BEAUFORT — Despite the coronavirus pandemic eating into sales tax revenues this spring March, revenues from certain fees have been rising for areas of Carteret County.
The coronavirus pandemic has resulted in restrictions on businesses and – earlier this year – travel. However, in spite of these restrictions, county and municipal officials are reporting a number of non-tax revenue sources, especially those related to property sales and development, are not only remaining strong, but appear to be growing.
Assistant County Manager Eugene Foxworth said county planning officials haven’t seen a decline in requests for building permits for property development since the pandemic began.
“As a whole we’ve had a strong year with stead increases (in development),” Mr. Foxworth said. “In comparing July 2019 vs. July 2020, our department revenues are roughly $20,000 more this year than last for the month.
“In my opinion, while the restrictions caused by the pandemic have affected many segments of our economy negatively, development isn’t one of them,” he continued.
Property sales, and by extension the real estate fees charged by the county, have also been on the rise in recent months.
Carteret County Register of Deeds Karen Hardesty said that from March through Aug. 20, her office collected about $1,464,498.30 in real estate fees, an increase of $134,658.35 over the the same period in 2019.
Municipalities also receive revenue from fees charged to businesses, residents and property owners, including service and utility fees. In Emerald Isle, Town Manager Mat Zapp said most of the revenue from their solid waste, parking, parks and planning fees has remained steady since the pandemic began, except for the membership fees to the parks department, which are down $15,000 for the year.
“Solid waste is $255 per household per year,” Mr. Zapp said. “Permit and inspection fees vary, based on the permit applied. Public parking during the summer season on Friday, Saturday, Sunday and holidays are $10 per car, per day. We also offer annual gym memberships at the community center.”
Mr. Zapp said the town’s solid waste collection program receives about $1.6 million per year, which is reinvested into the collection service and associated tipping fees. Permit and inspection fees generate about $250,000 per year, parking fees about $140,000 per year and membership fees about $63,000 per year.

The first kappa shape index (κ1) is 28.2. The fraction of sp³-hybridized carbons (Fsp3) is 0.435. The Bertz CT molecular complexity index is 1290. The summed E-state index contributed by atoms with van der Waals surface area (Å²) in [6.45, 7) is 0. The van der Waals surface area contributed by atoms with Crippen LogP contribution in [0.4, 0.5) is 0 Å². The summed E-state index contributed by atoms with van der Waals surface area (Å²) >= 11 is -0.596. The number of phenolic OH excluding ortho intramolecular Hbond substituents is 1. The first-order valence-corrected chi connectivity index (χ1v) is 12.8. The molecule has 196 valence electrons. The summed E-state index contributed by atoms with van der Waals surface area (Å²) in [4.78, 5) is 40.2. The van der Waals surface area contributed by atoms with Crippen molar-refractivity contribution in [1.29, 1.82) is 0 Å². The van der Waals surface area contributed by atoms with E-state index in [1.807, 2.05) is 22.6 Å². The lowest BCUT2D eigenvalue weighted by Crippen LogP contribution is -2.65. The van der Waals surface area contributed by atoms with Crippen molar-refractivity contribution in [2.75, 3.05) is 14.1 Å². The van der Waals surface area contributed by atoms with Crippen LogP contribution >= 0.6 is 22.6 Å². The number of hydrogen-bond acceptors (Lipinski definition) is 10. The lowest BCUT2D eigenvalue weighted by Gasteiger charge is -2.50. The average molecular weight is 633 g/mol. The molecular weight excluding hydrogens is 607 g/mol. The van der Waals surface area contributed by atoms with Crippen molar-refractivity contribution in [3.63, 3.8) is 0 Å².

Mr. Zapp said the pandemic has had “a butterfly effect” on all aspects of local government, some beyond the revenue.
“Public meeting platforms have shifted,” he said, “more functions are available online and an increased volume of people are visiting Emerald Isle. There were a lot less things to do all season; movies, sports games, large events, etc. People were allowed to boat and go to the beach. As a result, Emerald Isle visitor numbers were up.”
Fee revenues haven’t been going up in every Carteret County municipality, however. On the mainland in Beaufort, a report from the town’s finance staff shows fee revenues are down this year from 2019 for the period from March through June.
According to the report, total fee revenues from March to June 2020 came in at $1,593,799.03, in all $74,896.93 less than collected during the same period last year.
Beaufort receives fees for the fire safety inspections, solid waste collection, stormwater drainage, building permits, special events, parking and more. The pandemic has had a more direct effect on some of these revenue streams than others. For example, Beaufort Public Information Officer Rachel Johnson said due to the pandemic, both town events and train depot rentals have been suspended until further notice due to the pandemic.
“Paid parking season was also canceled for this season,” Ms. Johnson said.
The News-Times requested fee revenue information from the town of Morehead City, but did not receive information by presstime.
Contact Mike Shutak at 252-723-7353, email email@example.com; or follow on Twitter at @mikesccnt.